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The Suburbanite
  • Wayne double-murder suspect arrested in Beckley, W.Va.

  • The suspect is the slaying of a Wayne County couple was arrested late Thursday in West Virginia. Rodney Stutzman, 31, was stopped by the West Virginia police while driving around 10:30 p.m. Thursday on Interstate 64 outside of Beckley, W.Va.

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  • A Wayne County man accused of murdering his parents drove into Massillon before heading out of the state.
    He didn’t get too far.
    Investigators say they used a cell phone global positioning system to track Rodney Stutzman before he was caught late Thursday near Beckley, W.Va.
    Stutzman, 31, is expected to be returned to Wayne County next week to face two counts of aggravated murder and aggravated burglary charges.
    He is accused in the shooting deaths of his adoptive parents, Mervin Stutzman, 66, and Viola Stutzman, 65, in the farmhouse they shared in Paint Township outside Mount Eaton. The home at 17559 Harrison Road is about a mile west of the Stark County border and four miles west of Brewster.
    The couple’s older son, Larry Stutzman of Indiana, contacted deputies Thursday morning. He was concerned when he couldn’t reach his parents by phone.
    Mervin and Viola Stutzman were last seen Sunday morning at their church.
    Unable to contact anyone inside, deputies climbed through a broken basement window, which had been covered with plastic. Deputies said they found the bodies in the basement. Both had been shot with a shotgun.
    TRACKING DOWN A SUSPECT
    Investigators issued a nationwide alert asking other law-enforcement agencies to look out for a burgundy 2006 Toyota Tundra pickup Rodney Stutzman was believed to be driving.
    Wayne County Sheriff Thomas G. Maurer said in a noon press conference Friday that, with assistance from the FBI, deputies used a cell phone’s global positioning system to track Stutzman through Massillon and then south.
     The turnpike division of the West Virginia State Police received the alert and stopped the truck at 10:20 p.m. Thursday on Interstate 64, just north of Interstate 77, said Capt. Randall Hyre of the West Virginia agency.
    Hyre said Stutzman surrendered without incident. Maurer said a weapon was found in Stutzman’s pickup, though he would not confirm whether it was the one used in the slayings.
    The Stutzman family dog with him was taken to a dog pound and the vehicle was impounded.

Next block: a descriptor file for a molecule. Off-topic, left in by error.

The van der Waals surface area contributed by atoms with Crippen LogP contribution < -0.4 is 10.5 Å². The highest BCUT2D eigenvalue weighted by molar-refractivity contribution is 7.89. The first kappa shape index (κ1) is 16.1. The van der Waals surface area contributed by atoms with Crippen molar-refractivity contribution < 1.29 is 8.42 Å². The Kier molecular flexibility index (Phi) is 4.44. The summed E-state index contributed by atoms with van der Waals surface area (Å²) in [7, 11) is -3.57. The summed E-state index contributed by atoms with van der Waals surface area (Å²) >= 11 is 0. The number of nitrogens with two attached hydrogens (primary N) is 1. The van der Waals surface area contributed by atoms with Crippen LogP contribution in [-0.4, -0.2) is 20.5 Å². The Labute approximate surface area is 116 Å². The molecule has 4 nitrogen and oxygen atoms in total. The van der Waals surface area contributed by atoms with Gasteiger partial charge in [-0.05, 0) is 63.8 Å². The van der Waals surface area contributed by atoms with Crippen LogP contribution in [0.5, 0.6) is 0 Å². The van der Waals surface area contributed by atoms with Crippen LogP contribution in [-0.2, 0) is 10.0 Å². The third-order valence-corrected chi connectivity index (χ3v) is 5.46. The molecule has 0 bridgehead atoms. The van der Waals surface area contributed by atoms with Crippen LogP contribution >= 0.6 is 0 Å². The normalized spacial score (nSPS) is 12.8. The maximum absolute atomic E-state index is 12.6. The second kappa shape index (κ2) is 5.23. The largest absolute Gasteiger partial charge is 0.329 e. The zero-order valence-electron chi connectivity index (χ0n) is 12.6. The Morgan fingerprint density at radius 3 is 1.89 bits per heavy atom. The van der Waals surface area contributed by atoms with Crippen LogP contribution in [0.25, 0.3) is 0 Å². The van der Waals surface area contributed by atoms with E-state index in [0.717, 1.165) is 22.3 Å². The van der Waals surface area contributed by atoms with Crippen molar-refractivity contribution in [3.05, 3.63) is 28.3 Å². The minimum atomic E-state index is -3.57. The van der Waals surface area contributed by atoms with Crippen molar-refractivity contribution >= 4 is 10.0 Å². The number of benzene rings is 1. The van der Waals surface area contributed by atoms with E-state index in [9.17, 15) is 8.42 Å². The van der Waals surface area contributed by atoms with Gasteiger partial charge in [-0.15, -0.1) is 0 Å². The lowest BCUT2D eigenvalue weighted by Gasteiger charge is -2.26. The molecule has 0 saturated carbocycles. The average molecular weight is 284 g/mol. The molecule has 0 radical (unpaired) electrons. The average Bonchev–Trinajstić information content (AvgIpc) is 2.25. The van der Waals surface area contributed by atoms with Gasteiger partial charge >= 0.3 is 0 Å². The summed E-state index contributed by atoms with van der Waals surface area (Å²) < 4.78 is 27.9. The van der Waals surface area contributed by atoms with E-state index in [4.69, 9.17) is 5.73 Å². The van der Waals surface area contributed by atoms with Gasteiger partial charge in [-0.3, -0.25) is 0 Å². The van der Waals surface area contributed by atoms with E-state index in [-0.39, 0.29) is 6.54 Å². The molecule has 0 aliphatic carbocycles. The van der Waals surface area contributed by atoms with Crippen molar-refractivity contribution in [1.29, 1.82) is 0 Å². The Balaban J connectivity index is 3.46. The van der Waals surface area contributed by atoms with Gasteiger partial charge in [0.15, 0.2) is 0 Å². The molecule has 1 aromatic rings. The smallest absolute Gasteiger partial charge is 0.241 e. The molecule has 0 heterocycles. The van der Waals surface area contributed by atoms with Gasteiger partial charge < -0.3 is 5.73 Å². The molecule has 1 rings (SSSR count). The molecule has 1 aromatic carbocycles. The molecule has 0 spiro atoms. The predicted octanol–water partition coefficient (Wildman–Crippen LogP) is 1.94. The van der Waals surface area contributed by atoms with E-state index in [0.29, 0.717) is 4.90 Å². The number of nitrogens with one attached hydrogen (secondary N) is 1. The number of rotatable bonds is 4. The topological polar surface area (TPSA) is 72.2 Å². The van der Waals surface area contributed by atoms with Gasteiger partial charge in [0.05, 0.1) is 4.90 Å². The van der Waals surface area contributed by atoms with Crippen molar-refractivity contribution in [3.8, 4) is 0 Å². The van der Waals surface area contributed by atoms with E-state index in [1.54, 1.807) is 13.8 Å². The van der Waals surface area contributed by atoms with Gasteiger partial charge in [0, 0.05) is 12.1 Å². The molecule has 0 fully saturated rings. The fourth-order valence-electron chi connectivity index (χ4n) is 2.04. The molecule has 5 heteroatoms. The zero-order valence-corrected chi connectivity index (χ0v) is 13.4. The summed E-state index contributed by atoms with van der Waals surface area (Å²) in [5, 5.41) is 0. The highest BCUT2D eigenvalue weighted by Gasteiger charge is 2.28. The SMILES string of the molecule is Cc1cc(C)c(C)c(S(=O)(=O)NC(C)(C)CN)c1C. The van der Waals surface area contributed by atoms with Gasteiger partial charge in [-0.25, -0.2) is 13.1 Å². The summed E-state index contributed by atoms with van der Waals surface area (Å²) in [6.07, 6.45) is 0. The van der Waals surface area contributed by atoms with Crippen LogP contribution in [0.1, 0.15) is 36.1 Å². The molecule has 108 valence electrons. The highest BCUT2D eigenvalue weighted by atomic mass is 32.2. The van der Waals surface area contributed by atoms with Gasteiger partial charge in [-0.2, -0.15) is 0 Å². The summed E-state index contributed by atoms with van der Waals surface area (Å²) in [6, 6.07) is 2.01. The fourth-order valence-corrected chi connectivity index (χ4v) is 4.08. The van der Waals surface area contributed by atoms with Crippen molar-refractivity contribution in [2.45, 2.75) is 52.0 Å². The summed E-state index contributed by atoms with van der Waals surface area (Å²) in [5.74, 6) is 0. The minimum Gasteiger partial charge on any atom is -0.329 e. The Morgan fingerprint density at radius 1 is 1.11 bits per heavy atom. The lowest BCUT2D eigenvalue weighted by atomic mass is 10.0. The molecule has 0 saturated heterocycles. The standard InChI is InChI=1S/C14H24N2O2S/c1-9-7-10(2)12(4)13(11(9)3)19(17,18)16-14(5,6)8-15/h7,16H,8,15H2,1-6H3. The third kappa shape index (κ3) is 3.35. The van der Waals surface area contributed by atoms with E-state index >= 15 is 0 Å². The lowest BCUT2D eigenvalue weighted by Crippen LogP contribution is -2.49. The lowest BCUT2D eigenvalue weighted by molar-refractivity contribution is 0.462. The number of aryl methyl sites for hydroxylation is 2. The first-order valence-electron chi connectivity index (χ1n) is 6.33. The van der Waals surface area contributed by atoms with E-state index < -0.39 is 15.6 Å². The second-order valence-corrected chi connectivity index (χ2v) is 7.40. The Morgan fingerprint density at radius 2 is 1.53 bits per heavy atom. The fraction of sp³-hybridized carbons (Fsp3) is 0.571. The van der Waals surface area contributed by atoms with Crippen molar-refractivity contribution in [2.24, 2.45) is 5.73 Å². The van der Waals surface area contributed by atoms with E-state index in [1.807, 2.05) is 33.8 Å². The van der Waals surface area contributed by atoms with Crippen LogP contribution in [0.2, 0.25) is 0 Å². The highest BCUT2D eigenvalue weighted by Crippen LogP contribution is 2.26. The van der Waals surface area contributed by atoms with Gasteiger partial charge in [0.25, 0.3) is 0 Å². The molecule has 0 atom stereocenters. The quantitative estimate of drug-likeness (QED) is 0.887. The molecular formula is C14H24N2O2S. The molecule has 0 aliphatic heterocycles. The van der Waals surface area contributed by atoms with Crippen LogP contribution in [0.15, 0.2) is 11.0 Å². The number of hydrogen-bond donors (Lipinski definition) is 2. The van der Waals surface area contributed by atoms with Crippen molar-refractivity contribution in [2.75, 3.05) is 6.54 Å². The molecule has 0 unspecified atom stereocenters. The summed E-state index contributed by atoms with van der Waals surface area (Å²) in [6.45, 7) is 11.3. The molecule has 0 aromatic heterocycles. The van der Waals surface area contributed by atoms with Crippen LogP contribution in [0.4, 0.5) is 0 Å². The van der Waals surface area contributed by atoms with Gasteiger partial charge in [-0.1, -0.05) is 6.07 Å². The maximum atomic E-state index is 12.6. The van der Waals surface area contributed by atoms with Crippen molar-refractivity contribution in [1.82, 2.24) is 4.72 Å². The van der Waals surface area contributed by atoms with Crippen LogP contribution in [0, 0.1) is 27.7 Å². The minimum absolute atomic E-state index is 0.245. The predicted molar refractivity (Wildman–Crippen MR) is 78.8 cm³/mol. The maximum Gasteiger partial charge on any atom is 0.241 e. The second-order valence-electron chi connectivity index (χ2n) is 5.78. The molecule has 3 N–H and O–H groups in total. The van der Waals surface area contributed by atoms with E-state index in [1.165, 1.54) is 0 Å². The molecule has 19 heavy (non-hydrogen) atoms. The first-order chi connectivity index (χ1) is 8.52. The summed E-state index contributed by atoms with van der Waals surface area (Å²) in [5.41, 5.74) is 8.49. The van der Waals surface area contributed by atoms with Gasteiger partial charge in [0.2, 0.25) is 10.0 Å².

Stutzman remains in the Southern Regional Jail in Beaver, W.Va., awaiting a hearing.
     More than a dozen vehicles belonging to the Wayne County sheriff’s deputies and members of the FBI Evidence Response Team remained at the Stutzman farm as of Friday afternoon.
    Investigators donned shoe coverings and protective suits. Several went in and out of the large barn and also scoured the field.
    “We are processing the entire area for evidence,” Maurer said.
    Maurer said other guns were found on the property. He described the scene as “horrific.”
    MOTIVE UNCLEAR
    Rodney Stutzman had been living with his parents since being discharged from the Army in December. Maurer said details about Stutzman’s service were not known.
    Page 2 of 2 - Stutzman has a child, for which he pays child support, according to county court records. He had only minor traffic infractions listed in the court system.Authorities believe Stutzman broke into the home.
    Maurer would not name a motive for the shooting or say why Stutzman may have broken in.
    Larry and Rodney were adopted by the Stutzmans.
    “I remember when they got that little boy, he was in diapers,” said Clarence Steiner, a family friend of the Stutzmans, as he watched investigators work at the scene. “This is so sad. They were very nice.
    “When Merv said something you knew what he meant,” Steiner said. “He was as good as his word. He was always fun to be around.”
    He described Viola Stutzman as quiet.
    Steiner said Mervin Stutzman formerly had about 15 or 20 dairy cows but also had been a semi driver. He said the couple enjoyed traveling to hear inspirational or gospel music.
    “It’s so sad, they chose to give Rodney a home and here he turns around and does this,” Steiner said.

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